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Wilhelm Steinitz | Biography: 30 Important Facts (1st World Chess Champion)

Last Updated on January 25, 2024 by Gamesver Team and JC Franco

If you are a chess lover and wish to know something about the first official world champion and founder of the classical or modern style of playing chess, then read on.

Wilhelm Steinitz became the first chess world champion. He became the father of modern chess by convincing chess masters to think strategically and to play a positional rather than the bold and aggressive game popular in his time. Steinitz was also a writer, journalist, and theorist.

In 1866, Steinitz partook in the first-ever chess game introducing chess clocks. That wasn’t his only first, though. Let’s have a look at other intriguing facts about this remarkable chess champion.

These are 30 interesting facts about Wilhelm Steinitz:

1. Steinitz Was The 1st Official World Chess Title-Holder

In 1886, Steinitz won the first official world Chess competition. He retained the title until 1894. 

2. He Was A Chess Theoretician 

As a chess journalist and theoretician, Steinitz wrote a book on the 1889 New York tournament, describing all 432 games. 

3. Steinitz Invented A New Chess Style

In 1873, he invented a new way of playing competitive chess and showed how his version was better than the usual ‘attack style’ that was common in the 1860s.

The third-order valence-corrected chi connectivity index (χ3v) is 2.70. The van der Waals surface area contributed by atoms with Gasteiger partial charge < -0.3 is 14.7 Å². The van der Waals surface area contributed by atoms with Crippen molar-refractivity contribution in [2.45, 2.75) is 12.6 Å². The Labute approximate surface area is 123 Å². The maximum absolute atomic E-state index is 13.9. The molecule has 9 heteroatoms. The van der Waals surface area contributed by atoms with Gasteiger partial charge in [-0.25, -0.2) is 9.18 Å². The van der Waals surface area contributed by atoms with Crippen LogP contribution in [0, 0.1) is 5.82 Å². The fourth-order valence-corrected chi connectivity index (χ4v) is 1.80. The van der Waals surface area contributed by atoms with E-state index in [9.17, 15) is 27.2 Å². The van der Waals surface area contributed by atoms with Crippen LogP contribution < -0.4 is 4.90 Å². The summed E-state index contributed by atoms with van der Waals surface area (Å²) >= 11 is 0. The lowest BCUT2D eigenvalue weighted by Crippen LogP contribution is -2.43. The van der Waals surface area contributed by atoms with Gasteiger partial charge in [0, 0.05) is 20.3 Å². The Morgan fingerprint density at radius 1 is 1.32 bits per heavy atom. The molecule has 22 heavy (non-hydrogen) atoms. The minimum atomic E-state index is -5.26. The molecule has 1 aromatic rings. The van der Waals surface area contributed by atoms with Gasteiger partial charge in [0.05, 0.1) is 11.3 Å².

4. He Helped Define Chess Rules

Between 1888 and 1889, in collaboration with the Chess Congress of America, Steinitz developed a plan to decide definitive rules for playing chess. All subsequent chess world championships used these rules. 

5. Chess Title-Holder Steinitz Was From Prague

Steinitz came into the world on May 14, 1836, in Prague’s Jewish quarter. Prague was known as Bohemia when it formed Austro-Hungarian Empire. 

6. Steinitz Masters Chess At Young Age

At the young age of twelve, Steinitz was playing chess competently. He was also an avid mathematics scholar. For two years, he attended the Polytechnic in Vienna.

7. Steinitz Played The World Title Match For Free

Although he felt strongly about repaying debts, his decisions about his personal finances were often questionable. An example is the 1886 world title game he played against Johannes Zukertort, which Steinitz offered to play for free.

8. Chess Maestro Steinitz Admitted To Psychiatric Ward

Steinitz was reported dead erroneously in February 1897 in a psychiatric ward. Some authors claim that he contracted syphilis. Before his death, his mental illness forced him to spend time in institutions.

9. Steinitz’s Chess Career Started In the 1850s

Steinitz’s chess game improved dramatically in the 1850s. At the Vienna City Championships where he managed third place. By 1861 he scored 30 / 31, where he placed first.

10. He Represented Austria In Chess Tournaments